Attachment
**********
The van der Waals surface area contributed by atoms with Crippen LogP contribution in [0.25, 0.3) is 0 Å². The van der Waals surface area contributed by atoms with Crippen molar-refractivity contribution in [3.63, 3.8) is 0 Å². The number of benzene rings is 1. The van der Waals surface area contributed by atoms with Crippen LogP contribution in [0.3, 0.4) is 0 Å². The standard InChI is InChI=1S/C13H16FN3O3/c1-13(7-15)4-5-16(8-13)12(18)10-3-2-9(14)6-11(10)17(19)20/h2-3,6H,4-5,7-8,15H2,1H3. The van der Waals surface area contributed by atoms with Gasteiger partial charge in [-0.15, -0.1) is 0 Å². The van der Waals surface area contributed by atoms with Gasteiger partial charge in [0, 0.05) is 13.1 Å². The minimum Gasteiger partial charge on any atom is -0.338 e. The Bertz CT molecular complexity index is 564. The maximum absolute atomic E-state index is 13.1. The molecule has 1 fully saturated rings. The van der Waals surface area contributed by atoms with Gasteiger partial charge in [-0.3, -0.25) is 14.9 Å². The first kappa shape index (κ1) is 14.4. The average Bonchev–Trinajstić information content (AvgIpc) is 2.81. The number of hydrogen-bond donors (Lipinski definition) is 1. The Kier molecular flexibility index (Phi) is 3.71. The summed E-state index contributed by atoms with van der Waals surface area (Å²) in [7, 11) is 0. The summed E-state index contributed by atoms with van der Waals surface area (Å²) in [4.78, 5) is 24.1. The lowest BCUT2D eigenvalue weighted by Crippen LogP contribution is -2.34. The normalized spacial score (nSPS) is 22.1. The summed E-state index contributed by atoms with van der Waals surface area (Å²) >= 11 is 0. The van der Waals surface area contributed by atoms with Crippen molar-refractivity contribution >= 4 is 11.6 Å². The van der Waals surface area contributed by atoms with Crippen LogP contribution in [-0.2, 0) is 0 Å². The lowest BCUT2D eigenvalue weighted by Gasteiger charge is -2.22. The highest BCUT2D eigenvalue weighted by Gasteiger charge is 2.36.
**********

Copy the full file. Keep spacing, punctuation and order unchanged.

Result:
The van der Waals surface area contributed by atoms with Crippen LogP contribution in [0.25, 0.3) is 0 Å². The van der Waals surface area contributed by atoms with Crippen molar-refractivity contribution in [3.63, 3.8) is 0 Å². The number of benzene rings is 1. The van der Waals surface area contributed by atoms with Crippen LogP contribution in [0.3, 0.4) is 0 Å². The standard InChI is InChI=1S/C13H16FN3O3/c1-13(7-15)4-5-16(8-13)12(18)10-3-2-9(14)6-11(10)17(19)20/h2-3,6H,4-5,7-8,15H2,1H3. The van der Waals surface area contributed by atoms with Gasteiger partial charge in [-0.15, -0.1) is 0 Å². The van der Waals surface area contributed by atoms with Gasteiger partial charge in [0, 0.05) is 13.1 Å². The minimum Gasteiger partial charge on any atom is -0.338 e. The Bertz CT molecular complexity index is 564. The maximum absolute atomic E-state index is 13.1. The molecule has 1 fully saturated rings. The van der Waals surface area contributed by atoms with Gasteiger partial charge in [-0.3, -0.25) is 14.9 Å². The first kappa shape index (κ1) is 14.4. The average Bonchev–Trinajstić information content (AvgIpc) is 2.81. The number of hydrogen-bond donors (Lipinski definition) is 1. The Kier molecular flexibility index (Phi) is 3.71. The summed E-state index contributed by atoms with van der Waals surface area (Å²) in [7, 11) is 0. The summed E-state index contributed by atoms with van der Waals surface area (Å²) in [4.78, 5) is 24.1. The lowest BCUT2D eigenvalue weighted by Crippen LogP contribution is -2.34. The normalized spacial score (nSPS) is 22.1. The summed E-state index contributed by atoms with van der Waals surface area (Å²) >= 11 is 0. The van der Waals surface area contributed by atoms with Crippen molar-refractivity contribution >= 4 is 11.6 Å². The van der Waals surface area contributed by atoms with Crippen LogP contribution in [-0.2, 0) is 0 Å². The lowest BCUT2D eigenvalue weighted by Gasteiger charge is -2.22. The highest BCUT2D eigenvalue weighted by Gasteiger charge is 2.36.